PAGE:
She’s an adult by law but mentally she’s a child. She’s always going to remain my little girl. She’s always going to need her mum. Autism won’t ever allow her to be free. I’ve often wondered what she would be like without the autism but I know that’s a question that can never be answered. We have good days and we have bad days. When we go out We get pointed at and stared at. There was a time it used to really bother me but now I don’t bat an eye lid. You see, my daughter is my world, so if society feels uncomfortable with her flapping, her rocking, the sounds that she makes well, tough luck for them. I will not hide my daughter away so society can feel comfortable. It’s the community that needs to change and accept. I’m not ashamed. This is her autism, it’s part of her but it’s not everything. My beautiful daughter is so much more than just an autistic child.She has feelings too, she smiles, she laughs and she can sense your stares just like I can. However we both choose to ignore them, simply because I need to make sure my daughter is ok rather then wonder what your thinking.

So she has autism? She still had every right to be treated the same as anybody else. She deserves the same level of respect and acceptance as any other child. I won’t hide my daughter away. I’m extremely proud of her. She has endured more challenges in her 18 years then some people will ever experience in a whole lifetime.
My daughter won’t ever stare at you, be rude to you. She won’t laugh at you or be nasty to you, so I can simply implore the community not to do it to her. The next time you see a child or young adult having any kind of moment rather then stop & stare perhaps you could say a little prayer that this child can overcome these moments and smile again.

My daughter is my world, I will move every mountain for her. I am her voice, her ears, her eyes. I will fight every corner of the world for her. You can help by raising awareness & acceptance of all children living with autism. Together as a community we can change the lives of so many families, just by smiling at them in their moment of madness.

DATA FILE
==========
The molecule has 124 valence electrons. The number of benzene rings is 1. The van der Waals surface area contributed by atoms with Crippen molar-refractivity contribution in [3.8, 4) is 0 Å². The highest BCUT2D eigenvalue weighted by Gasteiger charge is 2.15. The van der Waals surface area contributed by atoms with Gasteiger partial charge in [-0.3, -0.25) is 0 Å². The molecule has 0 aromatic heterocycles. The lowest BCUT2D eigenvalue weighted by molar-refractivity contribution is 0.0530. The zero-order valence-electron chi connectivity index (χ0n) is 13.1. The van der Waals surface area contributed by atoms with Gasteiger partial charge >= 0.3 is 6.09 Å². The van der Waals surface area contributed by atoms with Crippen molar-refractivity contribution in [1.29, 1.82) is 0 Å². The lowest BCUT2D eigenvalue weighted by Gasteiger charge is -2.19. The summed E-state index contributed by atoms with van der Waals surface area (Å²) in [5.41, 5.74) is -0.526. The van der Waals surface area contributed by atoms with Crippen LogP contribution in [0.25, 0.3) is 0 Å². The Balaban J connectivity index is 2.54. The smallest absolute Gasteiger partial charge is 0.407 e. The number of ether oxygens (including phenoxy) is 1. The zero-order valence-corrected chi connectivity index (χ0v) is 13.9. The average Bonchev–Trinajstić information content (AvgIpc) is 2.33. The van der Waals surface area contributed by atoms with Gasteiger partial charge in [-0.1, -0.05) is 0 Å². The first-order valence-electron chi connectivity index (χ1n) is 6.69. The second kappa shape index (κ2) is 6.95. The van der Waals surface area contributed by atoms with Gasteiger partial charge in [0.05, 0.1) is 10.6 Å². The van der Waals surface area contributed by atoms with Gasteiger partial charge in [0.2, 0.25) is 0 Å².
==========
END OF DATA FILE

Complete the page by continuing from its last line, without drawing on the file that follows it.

Help change lives by talking to your children and helping them to understand autism. Together we can all make a huge difference to these special children. Autism awareness is the key to make this happen.

Pam Malhi

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3 thoughts on “A Lifetime Of Love

  1. HI I have just read your story, i related to all of it, I have two children and my eldest child a boy is 20 he has Autism, and like your daughter is still very young for his age I often catch him watching peppa pig, he has bought me so much joy and laughter, but I loved when you said about living with a ticking time bomb that sums it up so well, like you I know alot of his triggers, but some can come from no where, and there is no way of knowing sometimes why it happens, I spent alot a years, feeling worried about other peoples reactions, I think also as I was a young mum, but now I just laugh at the funny things he says and aplogise if need be, thankyou for sharing your story

  2. Wow!! this is brilliantly written with pure passion of a real mother. I take my hat off for your spirit of encouragement and determination, it is obvious that society needs to change it’s perception of children with Autism. Children with Autism can’t change their world, but we can change our understanding.They are truly unique people and we have a lot to learn from them. Society should give the parents more encouragement and support. Thank you for sharing this with the world. I will place this story on Migrant Disability Website to encourage other parents going through difficult stages with their children diagnosed with Autism. Angela